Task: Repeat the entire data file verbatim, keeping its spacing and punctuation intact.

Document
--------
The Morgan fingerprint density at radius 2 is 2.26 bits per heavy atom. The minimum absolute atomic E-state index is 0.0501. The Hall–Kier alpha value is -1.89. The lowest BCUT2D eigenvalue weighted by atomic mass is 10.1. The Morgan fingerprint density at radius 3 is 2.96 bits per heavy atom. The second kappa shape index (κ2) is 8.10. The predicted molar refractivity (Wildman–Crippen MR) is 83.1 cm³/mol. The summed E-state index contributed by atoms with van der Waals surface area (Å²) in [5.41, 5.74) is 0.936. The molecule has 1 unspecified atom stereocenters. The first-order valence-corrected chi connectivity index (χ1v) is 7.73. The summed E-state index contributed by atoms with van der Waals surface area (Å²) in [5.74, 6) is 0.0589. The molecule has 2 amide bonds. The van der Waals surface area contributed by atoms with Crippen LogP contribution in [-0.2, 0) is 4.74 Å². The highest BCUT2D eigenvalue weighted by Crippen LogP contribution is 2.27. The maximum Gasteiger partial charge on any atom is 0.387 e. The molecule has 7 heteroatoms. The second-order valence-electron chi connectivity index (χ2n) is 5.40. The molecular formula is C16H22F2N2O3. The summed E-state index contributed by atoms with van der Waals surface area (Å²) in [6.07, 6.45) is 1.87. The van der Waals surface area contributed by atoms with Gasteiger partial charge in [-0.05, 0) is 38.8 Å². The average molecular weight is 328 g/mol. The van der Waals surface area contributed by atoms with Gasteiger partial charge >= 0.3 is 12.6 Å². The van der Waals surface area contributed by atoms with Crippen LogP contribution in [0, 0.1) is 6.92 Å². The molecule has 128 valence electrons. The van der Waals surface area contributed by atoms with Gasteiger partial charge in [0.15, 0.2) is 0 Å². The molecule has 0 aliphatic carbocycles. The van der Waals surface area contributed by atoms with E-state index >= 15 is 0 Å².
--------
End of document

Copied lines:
The Morgan fingerprint density at radius 2 is 2.26 bits per heavy atom. The minimum absolute atomic E-state index is 0.0501. The Hall–Kier alpha value is -1.89. The lowest BCUT2D eigenvalue weighted by atomic mass is 10.1. The Morgan fingerprint density at radius 3 is 2.96 bits per heavy atom. The second kappa shape index (κ2) is 8.10. The predicted molar refractivity (Wildman–Crippen MR) is 83.1 cm³/mol. The summed E-state index contributed by atoms with van der Waals surface area (Å²) in [5.41, 5.74) is 0.936. The molecule has 1 unspecified atom stereocenters. The first-order valence-corrected chi connectivity index (χ1v) is 7.73. The summed E-state index contributed by atoms with van der Waals surface area (Å²) in [5.74, 6) is 0.0589. The molecule has 2 amide bonds. The van der Waals surface area contributed by atoms with Crippen LogP contribution in [-0.2, 0) is 4.74 Å². The highest BCUT2D eigenvalue weighted by Crippen LogP contribution is 2.27. The maximum Gasteiger partial charge on any atom is 0.387 e. The molecule has 7 heteroatoms. The second-order valence-electron chi connectivity index (χ2n) is 5.40. The molecular formula is C16H22F2N2O3. The summed E-state index contributed by atoms with van der Waals surface area (Å²) in [6.07, 6.45) is 1.87. The van der Waals surface area contributed by atoms with Gasteiger partial charge in [-0.05, 0) is 38.8 Å². The average molecular weight is 328 g/mol. The van der Waals surface area contributed by atoms with Gasteiger partial charge >= 0.3 is 12.6 Å². The van der Waals surface area contributed by atoms with Crippen LogP contribution in [0, 0.1) is 6.92 Å². The molecule has 128 valence electrons. The van der Waals surface area contributed by atoms with Gasteiger partial charge in [0.15, 0.2) is 0 Å². The molecule has 0 aliphatic carbocycles. The van der Waals surface area contributed by atoms with E-state index >= 15 is 0 Å².